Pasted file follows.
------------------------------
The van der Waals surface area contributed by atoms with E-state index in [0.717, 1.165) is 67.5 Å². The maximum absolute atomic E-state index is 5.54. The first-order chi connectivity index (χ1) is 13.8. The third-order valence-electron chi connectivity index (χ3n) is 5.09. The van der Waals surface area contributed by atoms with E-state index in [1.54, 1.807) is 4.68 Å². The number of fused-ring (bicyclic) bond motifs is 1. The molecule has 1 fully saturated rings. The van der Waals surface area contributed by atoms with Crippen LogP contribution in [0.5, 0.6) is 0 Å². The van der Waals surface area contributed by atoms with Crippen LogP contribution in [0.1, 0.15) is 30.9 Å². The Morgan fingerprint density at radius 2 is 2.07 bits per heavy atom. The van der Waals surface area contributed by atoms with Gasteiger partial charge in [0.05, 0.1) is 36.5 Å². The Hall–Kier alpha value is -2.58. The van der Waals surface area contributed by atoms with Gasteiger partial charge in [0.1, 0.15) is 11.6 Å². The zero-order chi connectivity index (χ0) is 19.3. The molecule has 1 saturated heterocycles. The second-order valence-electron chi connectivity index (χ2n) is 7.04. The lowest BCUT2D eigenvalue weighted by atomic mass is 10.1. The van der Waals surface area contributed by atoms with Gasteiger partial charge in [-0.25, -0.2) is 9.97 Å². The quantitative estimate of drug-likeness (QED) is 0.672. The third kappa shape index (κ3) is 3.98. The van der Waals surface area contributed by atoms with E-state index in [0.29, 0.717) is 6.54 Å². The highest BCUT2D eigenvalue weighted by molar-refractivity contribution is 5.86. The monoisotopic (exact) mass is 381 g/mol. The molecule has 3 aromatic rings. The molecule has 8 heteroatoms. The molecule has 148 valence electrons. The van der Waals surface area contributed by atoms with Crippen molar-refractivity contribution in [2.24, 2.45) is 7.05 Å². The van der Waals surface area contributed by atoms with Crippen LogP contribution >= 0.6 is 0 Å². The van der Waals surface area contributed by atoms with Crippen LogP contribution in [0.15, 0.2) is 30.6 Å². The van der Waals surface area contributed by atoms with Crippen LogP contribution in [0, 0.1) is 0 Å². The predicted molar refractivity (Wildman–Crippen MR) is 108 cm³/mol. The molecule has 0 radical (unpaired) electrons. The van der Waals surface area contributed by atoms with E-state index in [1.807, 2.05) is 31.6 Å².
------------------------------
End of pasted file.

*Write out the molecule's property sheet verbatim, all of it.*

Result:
The van der Waals surface area contributed by atoms with E-state index in [0.717, 1.165) is 67.5 Å². The maximum absolute atomic E-state index is 5.54. The first-order chi connectivity index (χ1) is 13.8. The third-order valence-electron chi connectivity index (χ3n) is 5.09. The van der Waals surface area contributed by atoms with E-state index in [1.54, 1.807) is 4.68 Å². The number of fused-ring (bicyclic) bond motifs is 1. The molecule has 1 fully saturated rings. The van der Waals surface area contributed by atoms with Crippen LogP contribution in [0.5, 0.6) is 0 Å². The van der Waals surface area contributed by atoms with Crippen LogP contribution in [0.1, 0.15) is 30.9 Å². The Morgan fingerprint density at radius 2 is 2.07 bits per heavy atom. The van der Waals surface area contributed by atoms with Gasteiger partial charge in [0.05, 0.1) is 36.5 Å². The Hall–Kier alpha value is -2.58. The van der Waals surface area contributed by atoms with Gasteiger partial charge in [0.1, 0.15) is 11.6 Å². The zero-order chi connectivity index (χ0) is 19.3. The molecule has 1 saturated heterocycles. The second-order valence-electron chi connectivity index (χ2n) is 7.04. The lowest BCUT2D eigenvalue weighted by atomic mass is 10.1. The van der Waals surface area contributed by atoms with Gasteiger partial charge in [-0.25, -0.2) is 9.97 Å². The quantitative estimate of drug-likeness (QED) is 0.672. The third kappa shape index (κ3) is 3.98. The van der Waals surface area contributed by atoms with E-state index in [0.29, 0.717) is 6.54 Å². The highest BCUT2D eigenvalue weighted by molar-refractivity contribution is 5.86. The monoisotopic (exact) mass is 381 g/mol. The molecule has 3 aromatic rings. The molecule has 8 heteroatoms. The molecule has 148 valence electrons. The van der Waals surface area contributed by atoms with Crippen molar-refractivity contribution in [2.24, 2.45) is 7.05 Å². The van der Waals surface area contributed by atoms with Crippen LogP contribution >= 0.6 is 0 Å². The van der Waals surface area contributed by atoms with Crippen LogP contribution in [0.15, 0.2) is 30.6 Å². The van der Waals surface area contributed by atoms with Crippen LogP contribution in [0, 0.1) is 0 Å². The predicted molar refractivity (Wildman–Crippen MR) is 108 cm³/mol. The molecule has 0 radical (unpaired) electrons. The van der Waals surface area contributed by atoms with E-state index in [1.807, 2.05) is 31.6 Å².